Flight simulator training takes off

Posted: Wednesday, December 08, 2004


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  The simulator has a screen showing the cockpit controls for the selected aircraft and the view from the front of the plane. The screen above depicts a Cessna 170 on final approach from the west to Anchorage International Airport. Photo by M. Scott Moon

Jerry Morris of the Medallion Foundation works Tuesday morning to set up a flight simulator at Kenai Municipal Airport.

Photo by M. Scott Moon

In Alaska, where most of the state isn't accessible by road, air travel is a big deal. But while the state's residents are famous for a willingness to take to the skies, Alaska also has earned a distinction as one of the most dangerous places in the world for fliers.

That's why increased efforts are being made statewide to improve pilot training and safety in the skies. As part of that effort, Kenai Municipal Airport has just received a state-of-the art flight simulator through the Medallion Foundation, a nonprofit company dedicated to improving flight safety in Alaska.

The Advance Training Device (ATD) allows pilots as well as pilots in training to practice their skills while still on the ground. The machine, which was installed Monday in the south end of the airport terminal, is a highly realistic device that can be programmed to put pilots through a variety of situations.

"We can make it extremely realistic," Medallion simulator program manager Jerry Morris said Tuesday while demonstrating the equipment.

Morris said the ATD device runs two kinds of PC-based software programs, the Elite program and Microsoft Flight Simulator. Each has its benefits, he said.

"The Elite flies good but has average graphics," he said. "Microsoft flies OK but has great graphics."

A pilot wanting to get more practice on instrument flying would use the Elite program, while someone wanting a more realistic look at terrain say, between Portage and Whittier would use the Microsoft program.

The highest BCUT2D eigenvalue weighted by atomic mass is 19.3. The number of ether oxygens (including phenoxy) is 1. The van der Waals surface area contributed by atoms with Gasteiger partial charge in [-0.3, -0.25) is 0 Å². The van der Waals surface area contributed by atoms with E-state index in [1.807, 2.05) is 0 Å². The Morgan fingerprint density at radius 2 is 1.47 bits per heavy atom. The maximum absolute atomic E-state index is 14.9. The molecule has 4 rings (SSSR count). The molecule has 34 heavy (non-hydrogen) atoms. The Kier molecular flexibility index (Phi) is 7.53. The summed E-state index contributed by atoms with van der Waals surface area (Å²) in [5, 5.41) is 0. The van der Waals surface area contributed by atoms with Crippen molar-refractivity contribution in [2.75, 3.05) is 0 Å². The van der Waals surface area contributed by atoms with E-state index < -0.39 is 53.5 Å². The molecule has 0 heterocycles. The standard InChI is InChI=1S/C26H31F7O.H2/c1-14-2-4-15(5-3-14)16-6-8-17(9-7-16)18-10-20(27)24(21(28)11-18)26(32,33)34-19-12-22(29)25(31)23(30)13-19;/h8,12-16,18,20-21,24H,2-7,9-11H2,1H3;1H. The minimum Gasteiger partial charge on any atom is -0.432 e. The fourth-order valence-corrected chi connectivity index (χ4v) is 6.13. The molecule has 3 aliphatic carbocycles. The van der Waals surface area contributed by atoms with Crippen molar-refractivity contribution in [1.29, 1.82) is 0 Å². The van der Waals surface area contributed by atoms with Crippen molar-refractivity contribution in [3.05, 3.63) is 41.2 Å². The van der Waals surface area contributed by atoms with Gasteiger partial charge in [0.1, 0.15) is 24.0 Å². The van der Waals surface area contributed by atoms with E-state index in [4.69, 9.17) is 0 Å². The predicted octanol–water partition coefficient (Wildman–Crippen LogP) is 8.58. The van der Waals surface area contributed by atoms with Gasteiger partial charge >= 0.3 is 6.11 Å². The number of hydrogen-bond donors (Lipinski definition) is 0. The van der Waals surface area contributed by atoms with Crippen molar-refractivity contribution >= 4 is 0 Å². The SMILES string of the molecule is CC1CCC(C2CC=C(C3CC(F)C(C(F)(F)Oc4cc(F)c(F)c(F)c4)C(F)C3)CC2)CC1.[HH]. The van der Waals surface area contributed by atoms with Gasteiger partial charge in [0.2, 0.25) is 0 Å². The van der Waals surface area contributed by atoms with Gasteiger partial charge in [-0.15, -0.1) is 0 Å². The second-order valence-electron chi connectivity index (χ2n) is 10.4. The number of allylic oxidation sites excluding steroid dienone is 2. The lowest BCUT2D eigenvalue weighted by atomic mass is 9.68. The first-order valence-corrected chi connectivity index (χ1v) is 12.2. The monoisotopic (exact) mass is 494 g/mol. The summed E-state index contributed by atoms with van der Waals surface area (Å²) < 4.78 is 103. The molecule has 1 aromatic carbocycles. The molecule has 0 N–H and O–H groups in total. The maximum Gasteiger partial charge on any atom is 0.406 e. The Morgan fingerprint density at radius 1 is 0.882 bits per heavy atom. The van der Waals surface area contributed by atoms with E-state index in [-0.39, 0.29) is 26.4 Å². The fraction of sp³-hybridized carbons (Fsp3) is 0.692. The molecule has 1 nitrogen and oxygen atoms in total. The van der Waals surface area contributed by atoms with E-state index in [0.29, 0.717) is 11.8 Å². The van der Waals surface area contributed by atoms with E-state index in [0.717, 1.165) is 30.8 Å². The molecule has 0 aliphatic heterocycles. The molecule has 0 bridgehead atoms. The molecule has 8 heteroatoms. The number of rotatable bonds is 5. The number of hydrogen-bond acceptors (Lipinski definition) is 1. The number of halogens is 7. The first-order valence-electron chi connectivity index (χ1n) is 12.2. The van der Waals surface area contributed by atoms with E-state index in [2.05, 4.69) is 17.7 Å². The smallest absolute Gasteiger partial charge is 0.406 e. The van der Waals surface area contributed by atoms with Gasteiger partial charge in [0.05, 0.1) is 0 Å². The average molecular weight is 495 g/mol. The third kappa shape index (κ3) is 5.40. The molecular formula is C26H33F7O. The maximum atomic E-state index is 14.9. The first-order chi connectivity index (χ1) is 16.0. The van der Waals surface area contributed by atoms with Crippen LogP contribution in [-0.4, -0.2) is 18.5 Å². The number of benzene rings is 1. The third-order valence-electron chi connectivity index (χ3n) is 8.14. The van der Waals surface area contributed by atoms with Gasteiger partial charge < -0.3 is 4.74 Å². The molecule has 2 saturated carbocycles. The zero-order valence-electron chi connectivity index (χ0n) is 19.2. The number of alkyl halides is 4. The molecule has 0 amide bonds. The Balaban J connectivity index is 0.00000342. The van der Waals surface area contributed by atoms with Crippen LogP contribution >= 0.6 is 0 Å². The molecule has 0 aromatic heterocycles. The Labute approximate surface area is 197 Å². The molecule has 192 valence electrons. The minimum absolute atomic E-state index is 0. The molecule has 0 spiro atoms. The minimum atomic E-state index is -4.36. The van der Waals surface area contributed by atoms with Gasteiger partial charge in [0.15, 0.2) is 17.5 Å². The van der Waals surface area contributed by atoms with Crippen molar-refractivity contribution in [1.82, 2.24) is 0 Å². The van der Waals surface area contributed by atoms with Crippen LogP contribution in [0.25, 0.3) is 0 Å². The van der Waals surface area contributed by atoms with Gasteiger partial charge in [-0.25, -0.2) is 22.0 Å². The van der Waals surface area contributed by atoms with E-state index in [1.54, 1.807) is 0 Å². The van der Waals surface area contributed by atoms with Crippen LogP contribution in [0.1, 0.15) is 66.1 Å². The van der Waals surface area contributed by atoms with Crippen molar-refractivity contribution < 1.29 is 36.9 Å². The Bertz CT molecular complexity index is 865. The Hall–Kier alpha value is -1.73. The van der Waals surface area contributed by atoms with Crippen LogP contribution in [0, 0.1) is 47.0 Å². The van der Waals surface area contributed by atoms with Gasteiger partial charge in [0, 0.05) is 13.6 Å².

The simulator has a screen showing the cockpit controls for the selected aircraft and the view from the front of the plane. The screen above depicts a Cessna 170 on final approach from the west to Anchorage International Airport.

Photo by M. Scott Moon

The Medallion Foundation's presence in Kenai will allow pilots and air carriers to improve their individual skills as well as earn a safety rating from the foundation, which can improve a carrier's insurance rates.

Medallion director of airmanship programs Mike Pannone said Tuesday that more and more pilots and companies are beginning to see the benefit of following the group's safety program.

"Insurance companies are giving reductions for those participants that are doing the job," Pannone said.

Use of the equipment is free to participants in the Medallion program, and funding comes from the federal government, which has approved $7.5 million for the program since its inception in 2002, according to Medallion Communications Director Marina Carey Jarvis.

Jarvis said the program has a big supporter in Sen. Ted Stevens, who has been instrumental in securing funding. He allows the foundation to use the quote, "If they're not in the Medallion program, then don't get on the aircraft," in company literature.

Stevens, who survived a 1978 plane crash that killed his first wife, Ann, has a vested interest in improving Alaska's air safety record.

"He's got personal experience from which he speaks," Carey Jarvis said.

Such intensive safety programs are needed in Alaska, where more than 100 crashes occur each year and more than 170 people have died in plane crashes over the past decade.

Many of those crashes involve bad weather, something the ADT can prepare pilots for before they get into risky situations. Because it can be programmed for any type of inclement weather, pilots can use the simulator to get acquainted with trouble before getting into a potential life-threatening situation.

"You can't go out and fly your plane from here to Seward in (bad) weather, because you might die," Morris said.

In addition to being able to get practice in bad weather, Morris said the simulator will allow pilots to get virtual time in the sky without having to spend money on gas.

"It can save them money," he said.

To demonstrate the new technology, an open house was held for the public Tuesday at the airport. Earlier this year, the Kenai City Council appropriated funds to create the small room that houses the simulator.

The simulator is available for use by certified pilots, as well as student pilots who are participants in the Medallion safety program. Pannone said participation in the program requires that pilots adhere to certain standards of aircraft safety.

"What's required is a commitment of a certain level of safety and risk management," he said.

Currently, Pannone said more than 62 air carriers and nearly 700 private pilots in Alaska are participants in the program.

The simulator will be available for use during all hours that the terminal is open. For more information on the program, visit the foundation's Web site at medallionfoundation.org or contact Kenai Municipal Airport at 283-7951.

Kenai is the 10th Alaska city to receive an ADT device. Currently, 13 simulators are available across the state, including locations in Anchorage, Barrow, Bethel, Fairbanks, Juneau, Ketchikan, King Salmon, Nome and Talkeetna.

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